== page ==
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  1. It was like the entire season really. Utter nonsense, from the cop out at the start of part two of this double episode and the ending scene with Ressler all fine and dandy to Elizabeth Keen being a spectacularly unconvincing action heroine. In the case of the two parter, the first episode offered a set up (with obligatory bad guy monologues and British accents. Naturally) the second could not sustain. The obvious ‘Die Hard’ influences worked well through familiarity and Red’s speech about staying alive was the high point of the entire season. A second episode that increased and catered to the claustrophobic nature of the scenario would’ve sent it into a three week break on a high. Considering it was advertised as the “game-changer”, I expected as much.

    As for the overall show itself, the pattern is familiar and in a sense a lot like ‘House’ was. Witty monologue from the cool main player, confused scrambling from the secondary players, witty monologue from the cool main player, conclusion leading to 5 minutes at the end of the overall season arc. To put it simply, there is nothing about this show that is original in any context whatsoever. But…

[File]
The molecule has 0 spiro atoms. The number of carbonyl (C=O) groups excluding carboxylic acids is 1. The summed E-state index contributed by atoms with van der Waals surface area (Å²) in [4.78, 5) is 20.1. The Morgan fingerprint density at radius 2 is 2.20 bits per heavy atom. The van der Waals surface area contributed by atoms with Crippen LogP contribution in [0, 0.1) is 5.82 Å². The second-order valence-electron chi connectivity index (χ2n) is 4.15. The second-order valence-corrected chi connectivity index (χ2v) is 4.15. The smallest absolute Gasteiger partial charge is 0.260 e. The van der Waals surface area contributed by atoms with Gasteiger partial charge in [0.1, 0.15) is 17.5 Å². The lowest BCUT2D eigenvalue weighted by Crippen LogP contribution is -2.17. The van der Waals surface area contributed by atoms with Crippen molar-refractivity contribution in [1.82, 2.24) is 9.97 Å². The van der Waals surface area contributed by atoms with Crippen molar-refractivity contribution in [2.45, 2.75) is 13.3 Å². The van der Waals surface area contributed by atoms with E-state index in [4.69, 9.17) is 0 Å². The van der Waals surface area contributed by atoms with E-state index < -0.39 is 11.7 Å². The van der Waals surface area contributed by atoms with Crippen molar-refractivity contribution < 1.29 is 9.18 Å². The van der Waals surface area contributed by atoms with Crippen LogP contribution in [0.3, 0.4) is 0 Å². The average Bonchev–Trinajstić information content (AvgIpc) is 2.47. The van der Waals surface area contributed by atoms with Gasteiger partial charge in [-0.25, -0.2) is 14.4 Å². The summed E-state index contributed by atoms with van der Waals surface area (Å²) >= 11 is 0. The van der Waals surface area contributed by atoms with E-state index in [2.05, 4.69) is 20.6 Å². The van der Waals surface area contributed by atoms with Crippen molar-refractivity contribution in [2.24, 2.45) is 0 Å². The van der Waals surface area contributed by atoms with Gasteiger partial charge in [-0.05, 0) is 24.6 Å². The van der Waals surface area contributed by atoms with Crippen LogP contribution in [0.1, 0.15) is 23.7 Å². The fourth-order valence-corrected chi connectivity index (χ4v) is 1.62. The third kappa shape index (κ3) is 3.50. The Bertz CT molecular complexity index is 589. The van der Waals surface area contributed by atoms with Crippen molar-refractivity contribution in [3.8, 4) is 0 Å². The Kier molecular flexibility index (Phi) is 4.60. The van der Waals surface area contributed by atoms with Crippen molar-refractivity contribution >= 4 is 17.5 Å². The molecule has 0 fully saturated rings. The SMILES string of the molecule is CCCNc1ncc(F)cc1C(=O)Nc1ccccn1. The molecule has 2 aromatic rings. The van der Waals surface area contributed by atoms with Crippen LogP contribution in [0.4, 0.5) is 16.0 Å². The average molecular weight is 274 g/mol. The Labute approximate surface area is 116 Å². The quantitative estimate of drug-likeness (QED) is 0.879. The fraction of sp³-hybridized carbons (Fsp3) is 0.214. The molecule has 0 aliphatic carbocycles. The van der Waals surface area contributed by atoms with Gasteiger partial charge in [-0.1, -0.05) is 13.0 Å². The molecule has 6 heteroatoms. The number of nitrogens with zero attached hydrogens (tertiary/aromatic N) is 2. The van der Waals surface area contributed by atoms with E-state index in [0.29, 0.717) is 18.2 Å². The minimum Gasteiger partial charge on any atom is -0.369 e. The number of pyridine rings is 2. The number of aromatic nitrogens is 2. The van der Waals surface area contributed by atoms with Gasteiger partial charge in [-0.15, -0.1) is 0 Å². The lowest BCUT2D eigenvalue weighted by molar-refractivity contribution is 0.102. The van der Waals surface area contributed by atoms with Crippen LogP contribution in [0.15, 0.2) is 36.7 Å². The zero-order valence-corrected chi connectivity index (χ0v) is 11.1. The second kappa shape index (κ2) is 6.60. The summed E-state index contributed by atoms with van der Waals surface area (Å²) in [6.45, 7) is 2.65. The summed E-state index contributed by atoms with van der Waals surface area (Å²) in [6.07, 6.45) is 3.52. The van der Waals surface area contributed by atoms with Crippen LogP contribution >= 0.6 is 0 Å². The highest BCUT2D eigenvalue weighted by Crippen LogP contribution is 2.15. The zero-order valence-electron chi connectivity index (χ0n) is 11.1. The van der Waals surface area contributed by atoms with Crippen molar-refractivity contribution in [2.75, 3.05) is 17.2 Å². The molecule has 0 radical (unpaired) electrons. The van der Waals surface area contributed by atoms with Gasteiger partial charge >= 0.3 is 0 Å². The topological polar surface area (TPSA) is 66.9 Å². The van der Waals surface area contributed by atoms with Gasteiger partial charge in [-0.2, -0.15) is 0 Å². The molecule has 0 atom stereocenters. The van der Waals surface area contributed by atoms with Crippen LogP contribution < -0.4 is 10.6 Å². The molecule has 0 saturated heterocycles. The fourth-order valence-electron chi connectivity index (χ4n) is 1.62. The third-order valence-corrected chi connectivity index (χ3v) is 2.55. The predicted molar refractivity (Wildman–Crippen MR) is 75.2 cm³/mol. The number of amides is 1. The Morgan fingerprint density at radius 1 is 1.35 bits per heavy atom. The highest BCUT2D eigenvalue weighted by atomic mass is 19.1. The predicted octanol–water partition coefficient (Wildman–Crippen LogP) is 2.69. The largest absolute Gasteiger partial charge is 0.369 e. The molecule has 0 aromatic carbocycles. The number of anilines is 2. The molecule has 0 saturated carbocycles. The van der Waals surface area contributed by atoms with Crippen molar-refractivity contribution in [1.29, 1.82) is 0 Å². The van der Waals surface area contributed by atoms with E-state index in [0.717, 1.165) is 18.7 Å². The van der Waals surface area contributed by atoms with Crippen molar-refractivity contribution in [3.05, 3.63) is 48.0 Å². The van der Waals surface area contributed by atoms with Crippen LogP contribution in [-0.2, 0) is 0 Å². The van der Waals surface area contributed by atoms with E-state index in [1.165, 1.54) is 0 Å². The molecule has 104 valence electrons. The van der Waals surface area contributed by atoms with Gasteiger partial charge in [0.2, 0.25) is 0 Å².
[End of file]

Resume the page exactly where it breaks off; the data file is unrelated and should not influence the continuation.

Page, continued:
It knows it and practically celebrates it. This, and an on form Spader having a ball, are the reasons I watch it. The thing that is obvious is NBC holding back before deciding on whether to extend it or not. The way the last episode ended felt like the end of the show entirely. But as we know, it is not and now what I suspect will happen is it will reset to where it was before the last two episodes and we get back to the aforementioned classic ‘House’ structure of before. So, considering NBC’s adherence to nonsensical TV, this gets a tick because of its self awareness and because of Spader.

    To move forward though, it is going to need more than one performer having fun. The secondary characters need to be more interesting. Especially Elizabeth Keen. She is supposed to be the audience, after all…

    • You should just stop watching TV and movies, you obviously don’t like anything because you complain about everything. Such a Debbie Downer.

  2. I enjoyed this mid-season ending episode. The story got away from the bad guy of the week syndrome and the program more or less reset itself for the second half. The spies across the street got resolved (sort of) and the plot line got the added benefit of a mole inside the secret Post Office.

  3. I watched the first episode of this show because people say that it is good, but honestly, it seems like it’s TRYING really hard to be a thriller but the first episode had so many plot holes it wasn’t even funny. There were so many things the agency had to do wrong in order for that episode to have worked. It reminds me of 24, how the only reason why the bad guys can get away with so much is because it seems like the agency the main character works for is completely and utterly incompetent… But more importantly, how so much of the enemy’s plans relied on that incompetence for it to work. Makes for a very unbelievable show…